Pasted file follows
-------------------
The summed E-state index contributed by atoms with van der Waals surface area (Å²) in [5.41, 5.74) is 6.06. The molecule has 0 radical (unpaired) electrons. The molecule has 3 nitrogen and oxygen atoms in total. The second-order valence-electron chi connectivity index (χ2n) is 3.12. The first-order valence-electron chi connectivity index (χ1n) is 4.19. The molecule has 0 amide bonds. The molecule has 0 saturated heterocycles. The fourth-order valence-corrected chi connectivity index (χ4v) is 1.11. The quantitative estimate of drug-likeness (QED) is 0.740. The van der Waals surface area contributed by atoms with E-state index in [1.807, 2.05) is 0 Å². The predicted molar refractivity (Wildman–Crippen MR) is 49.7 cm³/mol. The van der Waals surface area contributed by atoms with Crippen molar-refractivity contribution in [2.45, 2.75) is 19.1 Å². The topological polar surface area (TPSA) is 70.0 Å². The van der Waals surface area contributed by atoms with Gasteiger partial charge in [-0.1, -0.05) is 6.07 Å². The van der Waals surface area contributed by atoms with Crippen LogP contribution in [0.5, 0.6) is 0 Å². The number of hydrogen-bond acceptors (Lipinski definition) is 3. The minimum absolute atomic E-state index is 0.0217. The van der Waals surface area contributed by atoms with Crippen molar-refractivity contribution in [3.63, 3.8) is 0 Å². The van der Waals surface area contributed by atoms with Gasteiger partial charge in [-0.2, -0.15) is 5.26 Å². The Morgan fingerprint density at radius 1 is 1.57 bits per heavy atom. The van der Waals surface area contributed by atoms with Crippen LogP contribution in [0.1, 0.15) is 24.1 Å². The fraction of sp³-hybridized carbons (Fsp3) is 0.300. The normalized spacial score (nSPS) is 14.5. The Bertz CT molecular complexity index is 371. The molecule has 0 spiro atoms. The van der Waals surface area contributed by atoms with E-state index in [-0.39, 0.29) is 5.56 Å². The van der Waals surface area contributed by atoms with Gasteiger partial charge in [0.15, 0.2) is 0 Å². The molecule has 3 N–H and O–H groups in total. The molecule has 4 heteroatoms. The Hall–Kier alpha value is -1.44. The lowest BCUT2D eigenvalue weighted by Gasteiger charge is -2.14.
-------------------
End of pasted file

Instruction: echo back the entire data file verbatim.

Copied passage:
The summed E-state index contributed by atoms with van der Waals surface area (Å²) in [5.41, 5.74) is 6.06. The molecule has 0 radical (unpaired) electrons. The molecule has 3 nitrogen and oxygen atoms in total. The second-order valence-electron chi connectivity index (χ2n) is 3.12. The first-order valence-electron chi connectivity index (χ1n) is 4.19. The molecule has 0 amide bonds. The molecule has 0 saturated heterocycles. The fourth-order valence-corrected chi connectivity index (χ4v) is 1.11. The quantitative estimate of drug-likeness (QED) is 0.740. The van der Waals surface area contributed by atoms with E-state index in [1.807, 2.05) is 0 Å². The predicted molar refractivity (Wildman–Crippen MR) is 49.7 cm³/mol. The van der Waals surface area contributed by atoms with Crippen molar-refractivity contribution in [2.45, 2.75) is 19.1 Å². The topological polar surface area (TPSA) is 70.0 Å². The van der Waals surface area contributed by atoms with Gasteiger partial charge in [-0.1, -0.05) is 6.07 Å². The van der Waals surface area contributed by atoms with Crippen LogP contribution in [0.5, 0.6) is 0 Å². The number of hydrogen-bond acceptors (Lipinski definition) is 3. The minimum absolute atomic E-state index is 0.0217. The van der Waals surface area contributed by atoms with Crippen molar-refractivity contribution in [3.63, 3.8) is 0 Å². The van der Waals surface area contributed by atoms with Gasteiger partial charge in [-0.2, -0.15) is 5.26 Å². The Morgan fingerprint density at radius 1 is 1.57 bits per heavy atom. The van der Waals surface area contributed by atoms with Crippen LogP contribution in [0.1, 0.15) is 24.1 Å². The fraction of sp³-hybridized carbons (Fsp3) is 0.300. The normalized spacial score (nSPS) is 14.5. The Bertz CT molecular complexity index is 371. The molecule has 0 spiro atoms. The van der Waals surface area contributed by atoms with E-state index in [-0.39, 0.29) is 5.56 Å². The van der Waals surface area contributed by atoms with Gasteiger partial charge in [0.15, 0.2) is 0 Å². The molecule has 3 N–H and O–H groups in total. The molecule has 4 heteroatoms. The Hall–Kier alpha value is -1.44. The lowest BCUT2D eigenvalue weighted by Gasteiger charge is -2.14.